Masters of Sex has two main components: the research that Masters & Johnson performed over decades as “sex experts”, and biographical material on the researchers themselves. Most of the research I found fascinating, particularly in how very controversial it was at the time. But the biographical material, while presumably accurate, portrayed Masters & Johnson as a couple of really unpleasant people that I quickly tired of.
Dr. William Masters — an OBGYN determined to make a name for himself — and Virginia Johnson — a secretary with no formal education and two little kids at home — teamed up in the late 1950s, eventually becoming the premier name in sex research in the country. They interviewed countless men and women, and (in a first at the time), actually clinically observed sex and the human body in their lab. They created video cameras in dildos. They debunked countless myths. And they helped couple after couple struggling with fertility issues, intimacy issues and other problems that stem from a lack of understanding about sexual health.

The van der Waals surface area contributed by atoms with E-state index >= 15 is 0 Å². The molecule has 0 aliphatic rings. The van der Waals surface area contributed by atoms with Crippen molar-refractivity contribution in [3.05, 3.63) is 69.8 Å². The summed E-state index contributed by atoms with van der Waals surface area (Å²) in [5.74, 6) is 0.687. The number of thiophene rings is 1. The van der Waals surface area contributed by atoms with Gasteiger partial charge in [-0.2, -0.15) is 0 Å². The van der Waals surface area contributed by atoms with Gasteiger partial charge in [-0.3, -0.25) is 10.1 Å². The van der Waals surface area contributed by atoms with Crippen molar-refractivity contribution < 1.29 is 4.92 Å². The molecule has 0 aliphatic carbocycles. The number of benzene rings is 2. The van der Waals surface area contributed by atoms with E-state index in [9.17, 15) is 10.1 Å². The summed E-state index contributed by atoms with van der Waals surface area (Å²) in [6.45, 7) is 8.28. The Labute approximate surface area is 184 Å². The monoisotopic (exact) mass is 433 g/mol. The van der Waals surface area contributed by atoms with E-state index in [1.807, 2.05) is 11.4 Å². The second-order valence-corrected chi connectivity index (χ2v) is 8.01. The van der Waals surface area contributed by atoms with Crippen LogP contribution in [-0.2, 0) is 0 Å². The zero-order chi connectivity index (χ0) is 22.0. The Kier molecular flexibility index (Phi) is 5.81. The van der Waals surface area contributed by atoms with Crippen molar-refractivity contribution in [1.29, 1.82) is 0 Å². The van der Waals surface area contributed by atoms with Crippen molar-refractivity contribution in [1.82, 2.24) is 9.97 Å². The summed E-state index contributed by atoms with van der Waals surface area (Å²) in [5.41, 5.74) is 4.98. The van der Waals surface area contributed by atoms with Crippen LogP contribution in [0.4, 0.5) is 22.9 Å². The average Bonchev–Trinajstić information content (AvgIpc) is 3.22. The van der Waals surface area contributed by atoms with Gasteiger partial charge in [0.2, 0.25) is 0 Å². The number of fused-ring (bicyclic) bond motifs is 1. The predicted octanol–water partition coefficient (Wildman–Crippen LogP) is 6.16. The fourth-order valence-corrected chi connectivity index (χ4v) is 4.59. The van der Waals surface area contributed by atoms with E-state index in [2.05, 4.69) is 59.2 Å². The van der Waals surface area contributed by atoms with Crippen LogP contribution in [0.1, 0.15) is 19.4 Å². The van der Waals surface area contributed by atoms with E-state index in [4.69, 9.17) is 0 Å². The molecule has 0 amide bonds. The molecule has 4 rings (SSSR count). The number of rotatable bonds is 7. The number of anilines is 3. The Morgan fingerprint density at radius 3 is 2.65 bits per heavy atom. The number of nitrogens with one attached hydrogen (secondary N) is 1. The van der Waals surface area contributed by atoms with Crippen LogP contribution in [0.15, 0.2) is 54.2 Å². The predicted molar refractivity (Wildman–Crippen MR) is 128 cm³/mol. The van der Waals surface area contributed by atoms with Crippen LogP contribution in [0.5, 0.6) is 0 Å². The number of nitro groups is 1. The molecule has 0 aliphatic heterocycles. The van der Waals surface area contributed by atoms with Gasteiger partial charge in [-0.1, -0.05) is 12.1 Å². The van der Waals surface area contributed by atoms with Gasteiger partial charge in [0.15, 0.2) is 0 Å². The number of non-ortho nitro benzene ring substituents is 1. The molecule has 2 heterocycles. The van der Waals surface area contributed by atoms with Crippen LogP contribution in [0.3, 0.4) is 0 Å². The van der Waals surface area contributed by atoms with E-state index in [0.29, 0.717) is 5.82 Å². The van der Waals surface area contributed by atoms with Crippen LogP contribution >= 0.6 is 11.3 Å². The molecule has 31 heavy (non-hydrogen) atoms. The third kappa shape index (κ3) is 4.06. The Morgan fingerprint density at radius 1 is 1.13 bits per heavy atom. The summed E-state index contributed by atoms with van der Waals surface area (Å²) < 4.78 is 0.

Unfortunately, their personal lives were a freaking mess. Johnson had two kids with her second (or possibly third — no one’s quite sure) husband, then ignored them for years as she made history with Masters. At some point, Masters and Johnson entered a sexual relationship that had some really weird consent issues that the author kept revisiting. Eventually Master — who had ignored his own kids for years — divorced his wife of 3 decades to marry Johnson. And it doesn’t stop there.
The clinical stuff, like I said, I really enjoyed — especially their first 10 years of so. As the years went on, their research became much less groundbreaking, and they made some serious missteps — like declaring and firmly adhering to the theory that homosexuality is a choice. They even went so far as to offer conversion therapy to men and women desperate to become heterosexual. Their research methods began to slip as they tried over and over to recreate their initial magic — all the while becoming pretty hateful to each other.
The writing of the book is decent, although I wish the author had stepped back a bit from their personal lives because after I while I just did not freaking care about their affairs anymore. But it does make for a pretty in-depth profile of these two pioneers of sex research.